If you have fond memories of mowing down unfortunate pedestrians in Carmageddon or assembling a cinematic masterpiece in Windows 95, we have good news: they’re finally freed from the shackles of closed-source development, along with other old-school games.
Archivist and software developer @Foone announced on Twitter that Jez San, the former CEO of Argonaut Games, had agreed to release the company’s BRender engine as an open source project.
Give it back — It is the engine that propels Carmageddon, Carmageddon 2: Carpocalypse Now (yes, actual title), the mascot platformer Croc: Legend of the Gobbosand Microsoft 3D Movie Creator. It’s quite the assortment of late 90s esotericism.
Microsoft 3D Movie Maker is probably the best known of these creations, a primitive version of Windows Movie Maker that let you create jerky video art that probably looks much better in your memory than it does in real life. (He’s probably best known for popularizing the Comic Sans font. Sorry for that.) Microsoft even implemented an official GitHub page for the open-source release of the game’s code, along with an announcement from Microsoft Community Manager Scott Hanselman.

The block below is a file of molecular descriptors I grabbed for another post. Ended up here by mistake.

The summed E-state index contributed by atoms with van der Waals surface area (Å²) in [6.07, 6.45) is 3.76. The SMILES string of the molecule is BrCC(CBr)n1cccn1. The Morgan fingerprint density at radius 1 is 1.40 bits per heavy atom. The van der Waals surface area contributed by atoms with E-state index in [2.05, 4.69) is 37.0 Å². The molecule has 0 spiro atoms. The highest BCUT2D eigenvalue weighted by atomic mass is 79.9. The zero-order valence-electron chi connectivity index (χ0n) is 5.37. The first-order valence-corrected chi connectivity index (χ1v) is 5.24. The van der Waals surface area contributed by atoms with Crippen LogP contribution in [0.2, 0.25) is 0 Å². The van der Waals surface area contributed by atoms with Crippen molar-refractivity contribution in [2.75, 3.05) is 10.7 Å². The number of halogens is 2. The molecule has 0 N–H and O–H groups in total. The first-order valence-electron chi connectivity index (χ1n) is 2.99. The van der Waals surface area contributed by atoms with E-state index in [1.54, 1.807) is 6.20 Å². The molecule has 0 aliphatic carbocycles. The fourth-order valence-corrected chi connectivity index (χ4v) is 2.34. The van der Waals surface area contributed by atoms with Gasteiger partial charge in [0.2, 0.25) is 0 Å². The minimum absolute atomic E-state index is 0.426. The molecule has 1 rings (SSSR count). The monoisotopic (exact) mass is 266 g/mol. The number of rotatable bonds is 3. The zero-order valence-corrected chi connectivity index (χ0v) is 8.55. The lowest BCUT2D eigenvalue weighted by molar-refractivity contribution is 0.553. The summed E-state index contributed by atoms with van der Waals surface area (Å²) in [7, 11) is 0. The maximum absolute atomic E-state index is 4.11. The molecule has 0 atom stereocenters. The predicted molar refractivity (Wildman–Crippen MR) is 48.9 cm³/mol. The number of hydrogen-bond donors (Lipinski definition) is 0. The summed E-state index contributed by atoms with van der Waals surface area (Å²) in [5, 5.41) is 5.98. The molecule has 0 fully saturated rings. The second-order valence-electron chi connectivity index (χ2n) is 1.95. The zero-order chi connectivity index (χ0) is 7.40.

Open all sources! — So what sparked this unlikely move by a software titan like Microsoft? Well, Foone tweeted the company and asked for it. I guess the direct approach sometimes works. It’s not just empty gesture either – Foone says there are plans to release updated versions of Microsoft 3D Movie Maker which will add features such as better color support and improved stability on 64-bit operating systems.
Although there is still a lot of work to be done to make BRender games work well on your computer, as one of the four or five fans of crocodile and Crocodile 2 there, I wish I could play them with a modern controller. Then again, it’s also 3D platforming with tank controls, so maybe it’s a childhood favorite that we should leave in the past. (As far as I’m concerned, though, I’ll definitely give it a try anyway.)